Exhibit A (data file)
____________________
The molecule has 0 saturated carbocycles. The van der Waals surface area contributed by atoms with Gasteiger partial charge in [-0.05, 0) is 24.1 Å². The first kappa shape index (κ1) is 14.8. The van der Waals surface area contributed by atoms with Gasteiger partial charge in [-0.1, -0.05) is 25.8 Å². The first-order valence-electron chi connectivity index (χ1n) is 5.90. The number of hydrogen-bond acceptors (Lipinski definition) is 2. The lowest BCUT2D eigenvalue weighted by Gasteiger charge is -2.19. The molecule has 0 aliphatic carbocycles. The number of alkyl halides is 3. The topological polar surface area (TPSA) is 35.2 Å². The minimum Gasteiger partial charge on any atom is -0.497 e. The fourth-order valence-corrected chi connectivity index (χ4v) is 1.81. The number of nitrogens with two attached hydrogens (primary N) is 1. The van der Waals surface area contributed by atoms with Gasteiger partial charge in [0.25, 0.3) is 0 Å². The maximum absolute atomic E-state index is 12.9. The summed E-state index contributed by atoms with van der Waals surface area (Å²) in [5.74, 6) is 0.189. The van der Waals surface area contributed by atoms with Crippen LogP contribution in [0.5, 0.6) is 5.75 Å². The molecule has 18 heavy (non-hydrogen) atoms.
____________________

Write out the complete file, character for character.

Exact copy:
The molecule has 0 saturated carbocycles. The van der Waals surface area contributed by atoms with Gasteiger partial charge in [-0.05, 0) is 24.1 Å². The first kappa shape index (κ1) is 14.8. The van der Waals surface area contributed by atoms with Gasteiger partial charge in [-0.1, -0.05) is 25.8 Å². The first-order valence-electron chi connectivity index (χ1n) is 5.90. The number of hydrogen-bond acceptors (Lipinski definition) is 2. The lowest BCUT2D eigenvalue weighted by Gasteiger charge is -2.19. The molecule has 0 aliphatic carbocycles. The number of alkyl halides is 3. The topological polar surface area (TPSA) is 35.2 Å². The minimum Gasteiger partial charge on any atom is -0.497 e. The fourth-order valence-corrected chi connectivity index (χ4v) is 1.81. The number of nitrogens with two attached hydrogens (primary N) is 1. The van der Waals surface area contributed by atoms with Gasteiger partial charge in [0.25, 0.3) is 0 Å². The maximum absolute atomic E-state index is 12.9. The summed E-state index contributed by atoms with van der Waals surface area (Å²) in [5.74, 6) is 0.189. The van der Waals surface area contributed by atoms with Crippen LogP contribution in [0.5, 0.6) is 5.75 Å². The molecule has 18 heavy (non-hydrogen) atoms.